The mainstream of the public has made an implicit contract with those seeking law and order: the police are granted nearly unfettered discretion so long as they do not use those powers on “good” citizens. Donald Dripps reveals why this contract is formed: “Almost everyone has an interest in controlling crime. Only young men, disproportionately black, are at a significant risk of erroneous prosecution for garden-variety felonies.” We must recognize that this is the linchpin of the denial of rights. People are willing to trade rights for law enforcement protection based on the implicit bargain that excessive law enforcement power will be utilized primarily against the marginalized … It is the presumption of black dangerousness that drives a “culture of control” in which surveillance and preemptive strikes are normalized as methods of dealing with the marginalized. This is a culture wherein the present interpretation of the Fourth Amendment trades black civil liberties for a (false) white sense of protection. (106-107)
Norms in the late 1900s prioritized ‘law and order’ over the civil rights of African-Americans. By rejecting the probable cause standard, the Court reflected the white anxiety around lawlessness and made it easier for Fourth Amendment privacy rights to be violated. The dynamic between white values and the unchallenged Terry decision is evidence that norms cause acceptance of surveillance. Normalized concerns around the “danger” of African-Americans are complicit in the disregard for their privacy rights, for the purposes of control and perceived protection. These purposes, specifically created by racist thinking and oppressive norms, are fulfilled by self-serving surveillance.
However, surveillance can also be used for more positive ends, often embraced when norms surrounding abuse create a need for those in power to make interactions with vulnerable people visible. “Surveillance and conformity in competitive youth swimming” by Melanie Lang joins the conversation by observing how a rise in publicized child abuse in sports has resulted in a climate of social anxiety and distrust. In the name of safety, norms have developed to be skeptical of child/adult touch. Rules reflect this as well, as the Amateur Swimming Association Child Protection Policy “advises coaches to, ‘Avoid one to one situations with a swimmer except in an unavoidable emergency’, ‘Make sure you have another adult accompanying you’ and ‘Get coaches/club officials to work in pairs’” (Lang 31). With the spotlight placed on these interactions, coaches have welcomed surveillance to foster trust and deflect any suspicion of wrongdoing. Lang’s ethnographic research found that coaches were pleased with the panoptic architecture of swimming pools. Surrounded by public viewing areas, coaches worked with students while observed by others. A coach named Kevin stated, “If [a hug between a swimmer and a coach] is done on pool where there’s other people watching, then that’s probably OK, that’s probably the right place to do it because everyone can see what you’re doing” (Lang 30). The location of where a certain touch occurs determines whether or not it is appropriate. A touch deemed suspicious in private is more likely to be interpreted as harmless if it is in view of others. This provides an incentive for surveillance:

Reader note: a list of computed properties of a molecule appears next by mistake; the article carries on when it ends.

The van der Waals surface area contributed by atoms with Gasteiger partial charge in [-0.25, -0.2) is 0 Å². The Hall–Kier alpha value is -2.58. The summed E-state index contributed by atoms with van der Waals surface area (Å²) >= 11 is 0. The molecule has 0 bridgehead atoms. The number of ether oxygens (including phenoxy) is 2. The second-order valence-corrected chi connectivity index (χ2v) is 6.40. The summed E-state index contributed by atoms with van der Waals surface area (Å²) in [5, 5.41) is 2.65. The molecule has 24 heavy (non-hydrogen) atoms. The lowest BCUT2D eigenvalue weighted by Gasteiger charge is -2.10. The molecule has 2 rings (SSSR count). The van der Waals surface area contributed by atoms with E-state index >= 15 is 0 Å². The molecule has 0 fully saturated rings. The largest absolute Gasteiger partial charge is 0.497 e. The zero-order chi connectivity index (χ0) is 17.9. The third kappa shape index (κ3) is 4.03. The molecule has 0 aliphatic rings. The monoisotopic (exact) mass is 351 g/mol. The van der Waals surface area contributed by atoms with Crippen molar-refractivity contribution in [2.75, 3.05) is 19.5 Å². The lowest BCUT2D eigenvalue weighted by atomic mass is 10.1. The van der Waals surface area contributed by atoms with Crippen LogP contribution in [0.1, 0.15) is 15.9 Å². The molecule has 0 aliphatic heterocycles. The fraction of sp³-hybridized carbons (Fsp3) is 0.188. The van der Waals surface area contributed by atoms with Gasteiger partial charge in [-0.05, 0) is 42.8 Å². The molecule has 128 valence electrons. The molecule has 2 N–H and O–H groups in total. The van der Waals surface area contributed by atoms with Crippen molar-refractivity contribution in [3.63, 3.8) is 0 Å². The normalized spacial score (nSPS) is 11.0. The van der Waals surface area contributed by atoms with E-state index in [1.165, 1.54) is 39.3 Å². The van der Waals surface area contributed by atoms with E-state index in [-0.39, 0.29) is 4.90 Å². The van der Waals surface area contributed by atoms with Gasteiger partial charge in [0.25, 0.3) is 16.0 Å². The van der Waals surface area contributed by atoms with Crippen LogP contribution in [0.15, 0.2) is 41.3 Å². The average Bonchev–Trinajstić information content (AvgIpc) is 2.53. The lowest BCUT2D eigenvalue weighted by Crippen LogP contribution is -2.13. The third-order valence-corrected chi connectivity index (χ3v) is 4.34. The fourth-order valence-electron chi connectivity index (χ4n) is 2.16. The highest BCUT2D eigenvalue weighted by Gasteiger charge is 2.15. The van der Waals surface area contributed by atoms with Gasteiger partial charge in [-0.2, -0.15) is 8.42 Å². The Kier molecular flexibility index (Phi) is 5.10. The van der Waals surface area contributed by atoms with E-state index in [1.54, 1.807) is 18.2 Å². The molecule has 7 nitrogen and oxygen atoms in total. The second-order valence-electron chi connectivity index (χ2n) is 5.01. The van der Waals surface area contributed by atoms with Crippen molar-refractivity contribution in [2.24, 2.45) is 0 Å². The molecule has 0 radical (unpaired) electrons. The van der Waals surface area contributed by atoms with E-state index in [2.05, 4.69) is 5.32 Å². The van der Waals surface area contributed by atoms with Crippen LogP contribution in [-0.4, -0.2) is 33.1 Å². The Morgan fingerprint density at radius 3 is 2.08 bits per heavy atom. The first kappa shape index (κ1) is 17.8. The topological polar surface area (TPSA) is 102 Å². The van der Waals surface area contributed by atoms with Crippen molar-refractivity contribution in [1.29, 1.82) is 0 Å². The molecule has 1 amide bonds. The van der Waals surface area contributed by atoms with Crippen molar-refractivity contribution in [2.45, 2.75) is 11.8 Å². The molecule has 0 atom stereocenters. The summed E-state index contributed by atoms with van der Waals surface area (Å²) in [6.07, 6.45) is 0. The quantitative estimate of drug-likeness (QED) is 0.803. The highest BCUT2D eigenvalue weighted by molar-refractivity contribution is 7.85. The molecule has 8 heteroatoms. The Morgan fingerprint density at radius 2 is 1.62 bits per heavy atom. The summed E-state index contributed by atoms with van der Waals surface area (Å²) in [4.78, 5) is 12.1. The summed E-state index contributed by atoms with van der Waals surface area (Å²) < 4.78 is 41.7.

Occasions when public view could not guarantee observability, such as when coaches held private meetings with athletes or supervised closed-door land-training sessions, were a source of particular anxiety. In such instances, coaches intensified the practice of surveillance for their own safety, going to great lengths to ensure they were perpetually visible … Steven had propped open the door [of the land-work room] and positioned his chair in the doorway between the room and the spectator area. When I asked why he was sitting there, he said it was so ‘everyone’ could see him. (Lang 31)